The exhibit focused strongly on the music, as one would expect considering the time is considered one of the greatest eras in musical history. Music was not the only field being revolutionized in the late 60’s though. Forward-thinking fashion designed by prominent designers like Mary Quant and Nigel Weymouth were displayed. Psychedelic graphic art like that made by Hapshash and the Coloured Coat was featured along with photographs by swinging epoch-capturing photographers like David Bailey and Terence Donovan.  Everything down to the design of furniture, telephones, magazines, cans, and other basic utilitarian things were being engineered with a whole new enthusiasm. You could smell the coming of a new world all around. On the radio, on television, in the clothes, in the stores, even in the chairs you sat on.

The sudden popularity of LSD had an enormous influence on this new freedom of design and childlike hope for a new world. Within about a three-year span, nearly all of the influential rock musicians of the time had taken trips. Many of them described their trips in terms that made it sound as if they had discovered the key to solving the underlying problems of disharmony in humanity. Steve Turner called LSD the “Damascus Road tablet,” turning hard-nosed materialist rock stars into starry-eyed mystics.

God isn’t in a pill, but LSD explained the mystery of life. It was a religious experience.” – Paul McCartney 

To again quote Turner, “LSD was the perfect religious experience for the consumer-boom 1960’s. It could be bought, it was fun, it required no sacrifice, you made up your own commandments, and it was in color.”
LSD was seen by many rockers as being the key to a new world. The recognition that we are all God coupled with the loss of ego would ultimately destroy alienation and conflict. This idea was taken so seriously at the time that there were suggestions made to spike the water systems of major cities with hallucinogens to spread the message.

Timothy Leary, high priest of acid in 1967, encouraged the view that LSD could allow humanity to make an evolutionary leap to a near-perfect state. The drug was seen as a cleansing agent. It could break down all the junk loaded on your mind by society and modern civilization and bring you back to the innocence of childhood. Being childlike was incredibly hip. Festival goers would blow bubbles and frolic about in painted bodies. Brian Wilson was writing a song utilizing the Wordsworth line that the “child is the father to the man.”

What was the great message that LSD brought which revealed the “answer” to the mystery of beatles-all-you-need-is-lovelife? Love was the answer. Masters and Houston reported one of the effects of LSD was that “this idea emerges… that a universal or brotherly love is possible and constitutes man’s best if not only hope.” Paul McCartney heartily concurred. In 1967 he claimed, “The need today is for people to come to their senses and my point is that LSD can help them. We all know what we would like to see in the world today–peace. We want to be able to get on with each other. I believe the drug could heal the world…. I now believe the answer to everything is love.”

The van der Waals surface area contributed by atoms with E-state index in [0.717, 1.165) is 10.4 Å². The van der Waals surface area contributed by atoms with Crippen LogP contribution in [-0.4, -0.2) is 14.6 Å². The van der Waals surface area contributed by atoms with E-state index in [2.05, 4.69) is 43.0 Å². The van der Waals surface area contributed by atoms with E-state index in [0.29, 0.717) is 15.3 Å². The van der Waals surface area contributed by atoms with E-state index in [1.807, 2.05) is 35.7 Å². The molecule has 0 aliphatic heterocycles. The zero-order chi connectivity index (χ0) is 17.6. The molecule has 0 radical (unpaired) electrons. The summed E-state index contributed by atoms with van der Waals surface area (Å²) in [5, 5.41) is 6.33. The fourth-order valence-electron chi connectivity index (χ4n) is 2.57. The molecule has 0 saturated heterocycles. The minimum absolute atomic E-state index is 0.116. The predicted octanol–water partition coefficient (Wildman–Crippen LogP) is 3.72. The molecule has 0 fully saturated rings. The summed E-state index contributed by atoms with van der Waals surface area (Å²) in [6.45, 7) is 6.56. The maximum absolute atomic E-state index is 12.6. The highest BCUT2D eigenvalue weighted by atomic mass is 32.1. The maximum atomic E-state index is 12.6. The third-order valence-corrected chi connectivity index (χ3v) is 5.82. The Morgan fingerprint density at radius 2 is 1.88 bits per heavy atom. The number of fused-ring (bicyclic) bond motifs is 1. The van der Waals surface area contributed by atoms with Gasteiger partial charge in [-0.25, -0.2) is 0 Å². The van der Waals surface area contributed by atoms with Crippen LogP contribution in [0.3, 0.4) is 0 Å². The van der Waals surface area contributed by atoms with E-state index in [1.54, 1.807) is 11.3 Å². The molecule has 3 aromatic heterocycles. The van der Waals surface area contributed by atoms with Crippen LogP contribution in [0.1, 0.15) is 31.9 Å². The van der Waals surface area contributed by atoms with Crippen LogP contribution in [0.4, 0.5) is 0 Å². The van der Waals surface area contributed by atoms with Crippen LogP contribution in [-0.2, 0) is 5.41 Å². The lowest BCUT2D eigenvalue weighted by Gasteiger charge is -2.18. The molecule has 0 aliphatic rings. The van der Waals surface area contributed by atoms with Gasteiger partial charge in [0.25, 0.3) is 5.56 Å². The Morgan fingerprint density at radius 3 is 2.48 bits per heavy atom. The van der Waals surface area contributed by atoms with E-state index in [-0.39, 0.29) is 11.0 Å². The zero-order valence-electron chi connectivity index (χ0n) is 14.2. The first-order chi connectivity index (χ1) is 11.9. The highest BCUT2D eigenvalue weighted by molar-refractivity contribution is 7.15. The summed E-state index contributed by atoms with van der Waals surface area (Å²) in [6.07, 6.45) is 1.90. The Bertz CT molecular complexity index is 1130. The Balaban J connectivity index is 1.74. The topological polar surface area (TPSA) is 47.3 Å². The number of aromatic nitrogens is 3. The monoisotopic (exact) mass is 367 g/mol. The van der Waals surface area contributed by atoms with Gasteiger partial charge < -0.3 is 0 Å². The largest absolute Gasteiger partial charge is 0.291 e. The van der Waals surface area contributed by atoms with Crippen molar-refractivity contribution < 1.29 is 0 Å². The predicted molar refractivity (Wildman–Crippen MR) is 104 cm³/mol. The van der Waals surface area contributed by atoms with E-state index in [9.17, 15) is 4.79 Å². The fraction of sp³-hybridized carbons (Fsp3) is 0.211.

“Love became the buzzword of 1967 rock ‘n’ roll culture. It gave rise to a huge wave of optimism. The Beatles sang, ‘With our love, we could change the world,’ and millions of young people, for a few months, truly believed they were right.”
                                                                                  – Steve Turner

The_Trip
The Trip (1967) A cult classic Roger Corman film that depicts Peter Fonda going on a nightmare LSD trip.

A few months was right. The LSD religion craze came crashing down almost as soon as it started. The idea was destined to be short-lived in reality. Once you saw the possibilities, where would you go from there? A LSD “religious experience” offered no ground to stand upon whatsoever. There was no guiding light, no worship, and no discipline. The central question was “now what?”
To make matters worse, LSD ended up not just being less than what experimenters looked for. It ended up destroying people’s lives and minds. Stories spread of “acid casualties,” people who had gone on trips and whose minds had never returned. There were also some who, truly believing all to be one, saw no harm in jumping out of an upstairs window. Many experienced “bad trips.” Nightmares that made the user feel terror, fear, and loss of control. The Beatles themselves soon abandoned the drug. Lennon called Timothy Leary’s book “stupid” and blamed the drug for harming his confidence. George Harrison had a bad experience with San Francisco’s Haight-Ashbury hippies. Thinking the city was going to be a utopian paradise of love and friendliness, he instead found a ghetto of “dirty people” and addicts. Harrison was quickly telling the press that “LSD isn’t a real answer. It doesn’t give you anything.”

“I was experimenting with LSD. I had done some trips and it was terrible. I’d wake up having nightmares…I had ‘Peace’ written on my wall and I went around giving the peace sign, but I didn’t experience peace in my life. I didn’t know what peace really meant; it was just a cliché.” – Phil Keaggy (Glass Harp)